Masten Space Systems successfully qualified today for a $150,000 prize in NASA’s Northrop Grumman Lunar Lander Challenge by flying a rocket-powered vehicle twice in two hours between a pair of landing pads. Masten’s vertical-takeoff-vertical-landing vehicle, known as “Xombie,” met the requirements of Level 1 of the Lunar Lander Challenge by ascending to a height of 50 meters, translating horizontally to a landing pad 50 meters away, landing safely on a concrete pad after 90 seconds of flight time, and then repeating the flight.
The flights took place at the Mojave Air and Space Port in Mojave, California, where Masten Space Systems’ facilities are based. Today’s successful flights by Masten, along with successful flights last month by Armadillo Aerospace, mean that it is certain NASA will be giving away at least two checks worth a total of at least $1.15 million this year. Later this month, Masten is also scheduled to compete for Level 2, which requires 180 seconds of flight time rather than 90 seconds.
David Masten, CEO of Masten Space Systems, stated, “The Xombie’s flights have established Masten Space Systems as a serious competitor. This is not just good for Masten, but good news for the commercial space industry. It shows that we have grown to the point that many teams now have the skills to build and fly successful rockets.”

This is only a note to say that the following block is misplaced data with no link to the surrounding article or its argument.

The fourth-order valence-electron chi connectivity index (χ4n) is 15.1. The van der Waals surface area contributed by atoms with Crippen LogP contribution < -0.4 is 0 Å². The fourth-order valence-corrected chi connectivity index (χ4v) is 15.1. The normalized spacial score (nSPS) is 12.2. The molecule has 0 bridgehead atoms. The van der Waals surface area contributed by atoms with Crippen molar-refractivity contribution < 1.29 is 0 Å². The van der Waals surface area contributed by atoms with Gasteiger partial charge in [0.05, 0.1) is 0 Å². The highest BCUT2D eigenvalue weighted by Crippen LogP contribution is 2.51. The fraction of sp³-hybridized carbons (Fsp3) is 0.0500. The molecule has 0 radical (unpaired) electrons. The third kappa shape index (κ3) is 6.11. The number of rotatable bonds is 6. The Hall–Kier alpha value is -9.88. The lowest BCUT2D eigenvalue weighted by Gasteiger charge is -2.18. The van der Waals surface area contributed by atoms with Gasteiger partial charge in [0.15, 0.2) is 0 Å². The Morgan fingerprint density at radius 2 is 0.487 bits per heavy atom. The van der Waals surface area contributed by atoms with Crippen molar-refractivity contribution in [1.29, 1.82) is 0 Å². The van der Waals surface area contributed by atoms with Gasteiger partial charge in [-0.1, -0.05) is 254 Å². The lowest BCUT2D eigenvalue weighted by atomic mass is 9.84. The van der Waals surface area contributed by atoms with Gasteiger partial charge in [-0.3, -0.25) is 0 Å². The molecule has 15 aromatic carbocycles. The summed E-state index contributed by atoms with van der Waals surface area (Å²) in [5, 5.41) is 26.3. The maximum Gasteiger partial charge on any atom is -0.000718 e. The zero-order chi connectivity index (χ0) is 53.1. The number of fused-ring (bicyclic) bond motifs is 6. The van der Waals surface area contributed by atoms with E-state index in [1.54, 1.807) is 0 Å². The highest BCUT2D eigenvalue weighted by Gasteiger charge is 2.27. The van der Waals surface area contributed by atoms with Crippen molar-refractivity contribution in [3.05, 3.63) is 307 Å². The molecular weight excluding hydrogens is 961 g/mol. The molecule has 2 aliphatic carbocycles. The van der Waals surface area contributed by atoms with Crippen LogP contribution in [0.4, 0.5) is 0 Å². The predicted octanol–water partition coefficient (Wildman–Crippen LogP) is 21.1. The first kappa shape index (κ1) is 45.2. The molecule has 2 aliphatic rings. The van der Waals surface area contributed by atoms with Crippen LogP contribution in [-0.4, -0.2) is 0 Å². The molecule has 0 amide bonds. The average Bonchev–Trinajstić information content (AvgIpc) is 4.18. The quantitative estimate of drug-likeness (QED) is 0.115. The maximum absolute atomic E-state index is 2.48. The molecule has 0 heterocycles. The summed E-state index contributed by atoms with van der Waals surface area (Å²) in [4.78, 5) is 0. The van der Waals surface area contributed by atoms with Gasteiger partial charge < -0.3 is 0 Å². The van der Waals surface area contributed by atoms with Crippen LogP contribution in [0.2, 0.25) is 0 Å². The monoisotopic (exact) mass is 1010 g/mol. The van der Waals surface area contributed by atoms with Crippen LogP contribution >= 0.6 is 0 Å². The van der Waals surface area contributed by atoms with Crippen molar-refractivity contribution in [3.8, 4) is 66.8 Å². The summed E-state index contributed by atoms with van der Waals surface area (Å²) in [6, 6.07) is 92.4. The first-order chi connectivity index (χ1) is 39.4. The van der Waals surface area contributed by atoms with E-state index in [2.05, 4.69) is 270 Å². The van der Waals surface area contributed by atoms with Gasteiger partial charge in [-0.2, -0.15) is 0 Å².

Brett Alexander, President of the Commercial Spaceflight Federation, added, “Congratulations to Masten Space Systems, NASA, Northrop Grumman, and the X PRIZE Foundation for a job well done. The Lunar Lander Challenge is generating a tremendous return on NASA’s investment, helping to build the workforce, technologies, and vehicles useful to both NASA and the commercial spaceflight sector.”
Peter Diamandis, Chairman and CEO of the X PRIZE Foundation, which manages the prize on behalf of NASA’s Centennial Challenges program, said, “Congratulations to Dave Masten and his team on successfully completing Level-1 of the Northrop Grumman Lunar Lander Challenge. What they accomplished with 6 people is outstanding. These young entrepreneurial companies are the future Apple and Dells of the space industry, building the propulsion that will launch the public into space. They are also the industry cluster that will give NASA robust future suppliers and capability.”
Masten’s flights complement the success of the Armadillo Aerospace team, led by id Software founder John Carmack, which qualified in September for the $1 million first place prize for Level 2 of the Lunar Lander Challenge. Before the closing of this year’s competition window on October 31st, Masten Space Systems will attempt Level 2 of the competition, along with two additional competitors, Unreasonable Rocket and BonNova, who will compete for both levels.
Each level of the Lunar Lander Challenge includes both first and second place prizes, with the second place prize for Level 1 worth $150,000, and the two prizes for Level 2 worth $1 million and $500,000. In 2008, Armadillo Aerospace claimed the first prize for Level 1, worth $350,000.
Image credit: Masten/X Prize